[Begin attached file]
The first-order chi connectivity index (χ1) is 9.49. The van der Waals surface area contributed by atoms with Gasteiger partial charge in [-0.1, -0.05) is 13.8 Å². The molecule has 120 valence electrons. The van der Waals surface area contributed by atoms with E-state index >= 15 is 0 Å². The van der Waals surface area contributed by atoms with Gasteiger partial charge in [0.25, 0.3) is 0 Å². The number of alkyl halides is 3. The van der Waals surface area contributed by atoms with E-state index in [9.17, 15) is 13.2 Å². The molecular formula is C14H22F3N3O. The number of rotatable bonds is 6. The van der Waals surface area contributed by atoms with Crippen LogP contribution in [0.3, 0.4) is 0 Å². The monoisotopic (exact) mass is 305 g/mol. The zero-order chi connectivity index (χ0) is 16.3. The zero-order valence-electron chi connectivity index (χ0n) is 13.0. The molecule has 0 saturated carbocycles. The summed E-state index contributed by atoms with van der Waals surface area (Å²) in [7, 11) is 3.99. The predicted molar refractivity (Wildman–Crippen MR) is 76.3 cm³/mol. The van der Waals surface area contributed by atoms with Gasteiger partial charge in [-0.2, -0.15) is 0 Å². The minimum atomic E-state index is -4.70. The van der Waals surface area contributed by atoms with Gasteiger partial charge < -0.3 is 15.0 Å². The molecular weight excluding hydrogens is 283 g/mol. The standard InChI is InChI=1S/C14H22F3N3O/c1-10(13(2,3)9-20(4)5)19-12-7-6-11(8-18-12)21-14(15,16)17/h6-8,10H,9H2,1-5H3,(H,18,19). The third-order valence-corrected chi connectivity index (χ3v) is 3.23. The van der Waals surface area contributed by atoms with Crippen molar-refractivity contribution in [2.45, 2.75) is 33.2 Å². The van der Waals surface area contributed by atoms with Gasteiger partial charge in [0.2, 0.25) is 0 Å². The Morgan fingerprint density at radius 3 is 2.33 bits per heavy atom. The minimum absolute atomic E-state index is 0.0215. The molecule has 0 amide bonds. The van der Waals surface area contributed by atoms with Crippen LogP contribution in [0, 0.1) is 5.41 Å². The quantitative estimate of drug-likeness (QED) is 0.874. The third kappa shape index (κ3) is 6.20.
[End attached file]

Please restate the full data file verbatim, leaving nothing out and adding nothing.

The first-order chi connectivity index (χ1) is 9.49. The van der Waals surface area contributed by atoms with Gasteiger partial charge in [-0.1, -0.05) is 13.8 Å². The molecule has 120 valence electrons. The van der Waals surface area contributed by atoms with E-state index >= 15 is 0 Å². The van der Waals surface area contributed by atoms with Gasteiger partial charge in [0.25, 0.3) is 0 Å². The number of alkyl halides is 3. The van der Waals surface area contributed by atoms with E-state index in [9.17, 15) is 13.2 Å². The molecular formula is C14H22F3N3O. The number of rotatable bonds is 6. The van der Waals surface area contributed by atoms with Crippen LogP contribution in [0.3, 0.4) is 0 Å². The monoisotopic (exact) mass is 305 g/mol. The zero-order chi connectivity index (χ0) is 16.3. The zero-order valence-electron chi connectivity index (χ0n) is 13.0. The molecule has 0 saturated carbocycles. The summed E-state index contributed by atoms with van der Waals surface area (Å²) in [7, 11) is 3.99. The predicted molar refractivity (Wildman–Crippen MR) is 76.3 cm³/mol. The van der Waals surface area contributed by atoms with Gasteiger partial charge in [-0.2, -0.15) is 0 Å². The minimum atomic E-state index is -4.70. The van der Waals surface area contributed by atoms with Gasteiger partial charge < -0.3 is 15.0 Å². The molecular weight excluding hydrogens is 283 g/mol. The standard InChI is InChI=1S/C14H22F3N3O/c1-10(13(2,3)9-20(4)5)19-12-7-6-11(8-18-12)21-14(15,16)17/h6-8,10H,9H2,1-5H3,(H,18,19). The third-order valence-corrected chi connectivity index (χ3v) is 3.23. The van der Waals surface area contributed by atoms with Crippen molar-refractivity contribution in [2.45, 2.75) is 33.2 Å². The van der Waals surface area contributed by atoms with Gasteiger partial charge in [0.2, 0.25) is 0 Å². The Morgan fingerprint density at radius 3 is 2.33 bits per heavy atom. The minimum absolute atomic E-state index is 0.0215. The molecule has 0 amide bonds. The van der Waals surface area contributed by atoms with Crippen LogP contribution in [0, 0.1) is 5.41 Å². The quantitative estimate of drug-likeness (QED) is 0.874. The third kappa shape index (κ3) is 6.20.